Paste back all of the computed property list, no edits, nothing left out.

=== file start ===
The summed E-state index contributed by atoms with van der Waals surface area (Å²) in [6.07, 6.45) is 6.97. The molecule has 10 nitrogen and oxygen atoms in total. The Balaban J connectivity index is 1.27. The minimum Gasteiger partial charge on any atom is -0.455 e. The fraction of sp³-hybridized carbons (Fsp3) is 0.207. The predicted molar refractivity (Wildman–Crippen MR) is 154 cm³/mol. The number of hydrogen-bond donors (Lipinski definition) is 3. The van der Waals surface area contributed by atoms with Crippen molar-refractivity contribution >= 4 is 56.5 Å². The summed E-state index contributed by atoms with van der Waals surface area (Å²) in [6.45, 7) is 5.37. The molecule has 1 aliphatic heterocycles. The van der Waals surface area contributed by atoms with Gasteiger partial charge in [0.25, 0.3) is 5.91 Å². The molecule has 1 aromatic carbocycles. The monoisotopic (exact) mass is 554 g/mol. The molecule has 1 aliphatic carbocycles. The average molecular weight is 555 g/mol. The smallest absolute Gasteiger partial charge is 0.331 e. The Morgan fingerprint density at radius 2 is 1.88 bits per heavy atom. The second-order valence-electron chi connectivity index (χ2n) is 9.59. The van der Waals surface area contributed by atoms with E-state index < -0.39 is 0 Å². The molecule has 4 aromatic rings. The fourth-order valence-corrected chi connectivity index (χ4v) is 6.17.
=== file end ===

The summed E-state index contributed by atoms with van der Waals surface area (Å²) in [6.07, 6.45) is 6.97. The molecule has 10 nitrogen and oxygen atoms in total. The Balaban J connectivity index is 1.27. The minimum Gasteiger partial charge on any atom is -0.455 e. The fraction of sp³-hybridized carbons (Fsp3) is 0.207. The predicted molar refractivity (Wildman–Crippen MR) is 154 cm³/mol. The number of hydrogen-bond donors (Lipinski definition) is 3. The van der Waals surface area contributed by atoms with Crippen molar-refractivity contribution >= 4 is 56.5 Å². The summed E-state index contributed by atoms with van der Waals surface area (Å²) in [6.45, 7) is 5.37. The molecule has 1 aliphatic heterocycles. The van der Waals surface area contributed by atoms with Gasteiger partial charge in [0.25, 0.3) is 5.91 Å². The molecule has 1 aromatic carbocycles. The monoisotopic (exact) mass is 554 g/mol. The molecule has 1 aliphatic carbocycles. The average molecular weight is 555 g/mol. The smallest absolute Gasteiger partial charge is 0.331 e. The Morgan fingerprint density at radius 2 is 1.88 bits per heavy atom. The second-order valence-electron chi connectivity index (χ2n) is 9.59. The van der Waals surface area contributed by atoms with E-state index < -0.39 is 0 Å². The molecule has 4 aromatic rings. The fourth-order valence-corrected chi connectivity index (χ4v) is 6.17.